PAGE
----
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Beach Culture

Thirty years later, the seminal surfing movie finally gets its sequel

Bruce Brown, director of The Endless Summer, is back where he was 30 years ago, standing on a beach on the North Shore of Oahu, just off the Kamehameha Highway, filming a couple of surfers as they run from the backyard of one of Brown's best friends, an old longboard guy named Mark Martinson, down onto the sand and into the surf. The two young men make the run, and it looks okay, but not great.

"Do it again," says Brown.

They fold the boards under their arms, head back to the house, turn around, come out, and make another run at it.

"Again. Maybe smile this time — you're out there, you're happy."

Back to the house, turn around, one more trot.

"Again."

It doesn't sound like someone making history, but it may well be. This is a take for The Endless Summer II, the sequel to the greatest surfing movie ever. Made in 1964 and finally released nationally in 1966, The Endless Summer captured a couple of surfing buddies traveling round the world on budget plane tickets in search of "the perfect wave," and in so doing spawned a generation of surfers, created a booming surf-photography industry, and turned surf videos into a staple of beach-town bars. Nothing has touched the film since; the new stuff, Brown says, "is all bang-bang-bang, it's all industrial. It's all quick cuts and loud music."

You could take this as the bleats of a generation-gapped grandfather — and, in fact, at 56, the weathered guy in a Winston cap, T-shirt, and baggy shorts is a grandfather. But for a lot of people, Brown is also the man who invented surfing, and when he shows up at the world's best breaks, it's still big news.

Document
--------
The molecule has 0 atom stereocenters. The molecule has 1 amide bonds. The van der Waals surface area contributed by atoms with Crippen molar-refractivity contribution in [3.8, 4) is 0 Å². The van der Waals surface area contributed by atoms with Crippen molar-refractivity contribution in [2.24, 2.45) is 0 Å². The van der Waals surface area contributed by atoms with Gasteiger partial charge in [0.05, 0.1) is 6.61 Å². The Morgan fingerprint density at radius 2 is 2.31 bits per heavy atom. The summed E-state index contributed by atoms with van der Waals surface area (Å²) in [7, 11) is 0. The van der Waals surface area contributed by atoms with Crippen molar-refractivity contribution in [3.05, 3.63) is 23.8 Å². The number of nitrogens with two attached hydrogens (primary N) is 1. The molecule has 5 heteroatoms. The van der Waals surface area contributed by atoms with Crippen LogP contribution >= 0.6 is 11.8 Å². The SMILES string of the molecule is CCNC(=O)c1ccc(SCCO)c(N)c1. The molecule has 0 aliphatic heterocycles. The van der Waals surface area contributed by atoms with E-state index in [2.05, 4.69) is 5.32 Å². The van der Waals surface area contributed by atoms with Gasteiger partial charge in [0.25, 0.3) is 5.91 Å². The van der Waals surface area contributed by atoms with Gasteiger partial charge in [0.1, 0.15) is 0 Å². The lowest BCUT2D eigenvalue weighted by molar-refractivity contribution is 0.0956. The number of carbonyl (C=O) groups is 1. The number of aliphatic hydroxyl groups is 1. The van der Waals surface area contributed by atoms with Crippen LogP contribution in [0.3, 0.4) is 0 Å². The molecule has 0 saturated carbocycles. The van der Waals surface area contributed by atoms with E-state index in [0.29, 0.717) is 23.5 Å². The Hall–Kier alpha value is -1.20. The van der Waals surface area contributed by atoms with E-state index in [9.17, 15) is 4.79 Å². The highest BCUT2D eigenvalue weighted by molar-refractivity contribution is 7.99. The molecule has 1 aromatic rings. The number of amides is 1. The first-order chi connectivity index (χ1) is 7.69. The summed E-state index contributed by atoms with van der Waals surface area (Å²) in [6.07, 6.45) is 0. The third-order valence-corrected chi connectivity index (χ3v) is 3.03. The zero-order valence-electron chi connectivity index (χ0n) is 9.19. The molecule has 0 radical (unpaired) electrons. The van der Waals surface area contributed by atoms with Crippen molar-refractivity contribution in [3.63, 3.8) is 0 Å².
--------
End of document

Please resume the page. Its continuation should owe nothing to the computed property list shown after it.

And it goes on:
Thirty-five years ago, Brown began doing the same thing, surfing and shooting movies of his friends surfing, and yelling "Set!" when a new set of waves was approaching. Brown's earliest movies, which didn't have sound at first, much less budgets or plots, became a staple of the high-school-gym circuit in Southern California. He'd show up with the movie and maybe a tape-deck music track and tailor his narration to the tastes of his audience like a stand-up comic playing an out-of-town club.

"I'd get the principal's name when I went to a school," Brown says with a piratical squint and a shark's smile, "and then use it when we had a shot of somebody really wiping out: 'There goes Mr. Jones!'" This kind of thing got big laughs then. It gets a big laugh out of Brown even today.

He didn't make much money this way, but surfers didn't really need much money. Then Brown made The Endless Summer for $50,000, and from the moment of its 1966 sellout screening in the landlocked town of Wichita, Kan. — set comin', Wichita! — money was no longer an issue. The Endless Summer wound up earning more than $30 million.

The Endless Summer rode primarily on the appeal of its two surfers, Robert August and Mike Hynson, and on the sweetness of its quest for the ideal wave. Perfection was a swell of manageable size (say, four to six feet high) in a glassy sea, a wave that would peel off gradually enough to assure a ride of more than a few seconds. (They found the wave — a then-unknown break off Cape Saint Francis in South Africa — and made it one of the world's most famous surf sites.)

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